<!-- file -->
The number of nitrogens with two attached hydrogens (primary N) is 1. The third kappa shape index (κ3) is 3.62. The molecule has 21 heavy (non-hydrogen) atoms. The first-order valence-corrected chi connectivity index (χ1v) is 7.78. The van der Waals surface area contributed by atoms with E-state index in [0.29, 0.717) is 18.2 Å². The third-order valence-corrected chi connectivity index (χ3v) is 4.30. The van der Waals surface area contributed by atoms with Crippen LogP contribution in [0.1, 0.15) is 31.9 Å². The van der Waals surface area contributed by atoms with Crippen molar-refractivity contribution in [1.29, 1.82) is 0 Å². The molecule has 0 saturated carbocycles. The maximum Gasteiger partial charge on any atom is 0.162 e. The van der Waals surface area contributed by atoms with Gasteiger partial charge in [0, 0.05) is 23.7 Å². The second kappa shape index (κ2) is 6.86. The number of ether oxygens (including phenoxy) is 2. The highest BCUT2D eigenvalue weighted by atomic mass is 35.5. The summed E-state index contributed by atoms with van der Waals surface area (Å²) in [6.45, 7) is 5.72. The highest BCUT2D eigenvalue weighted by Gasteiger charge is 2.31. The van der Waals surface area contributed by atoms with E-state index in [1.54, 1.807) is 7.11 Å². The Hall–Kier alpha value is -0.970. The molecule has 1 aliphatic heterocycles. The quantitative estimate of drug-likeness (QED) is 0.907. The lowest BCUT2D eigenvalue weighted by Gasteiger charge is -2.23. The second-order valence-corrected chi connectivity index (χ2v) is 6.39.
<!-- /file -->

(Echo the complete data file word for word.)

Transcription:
The number of nitrogens with two attached hydrogens (primary N) is 1. The third kappa shape index (κ3) is 3.62. The molecule has 21 heavy (non-hydrogen) atoms. The first-order valence-corrected chi connectivity index (χ1v) is 7.78. The van der Waals surface area contributed by atoms with E-state index in [0.29, 0.717) is 18.2 Å². The third-order valence-corrected chi connectivity index (χ3v) is 4.30. The van der Waals surface area contributed by atoms with Crippen LogP contribution in [0.1, 0.15) is 31.9 Å². The van der Waals surface area contributed by atoms with Crippen molar-refractivity contribution in [1.29, 1.82) is 0 Å². The molecule has 0 saturated carbocycles. The maximum Gasteiger partial charge on any atom is 0.162 e. The van der Waals surface area contributed by atoms with Gasteiger partial charge in [0, 0.05) is 23.7 Å². The second kappa shape index (κ2) is 6.86. The number of ether oxygens (including phenoxy) is 2. The highest BCUT2D eigenvalue weighted by atomic mass is 35.5. The summed E-state index contributed by atoms with van der Waals surface area (Å²) in [6.45, 7) is 5.72. The highest BCUT2D eigenvalue weighted by Gasteiger charge is 2.31. The van der Waals surface area contributed by atoms with E-state index in [1.54, 1.807) is 7.11 Å². The Hall–Kier alpha value is -0.970. The molecule has 1 aliphatic heterocycles. The quantitative estimate of drug-likeness (QED) is 0.907. The lowest BCUT2D eigenvalue weighted by Gasteiger charge is -2.23. The second-order valence-corrected chi connectivity index (χ2v) is 6.39.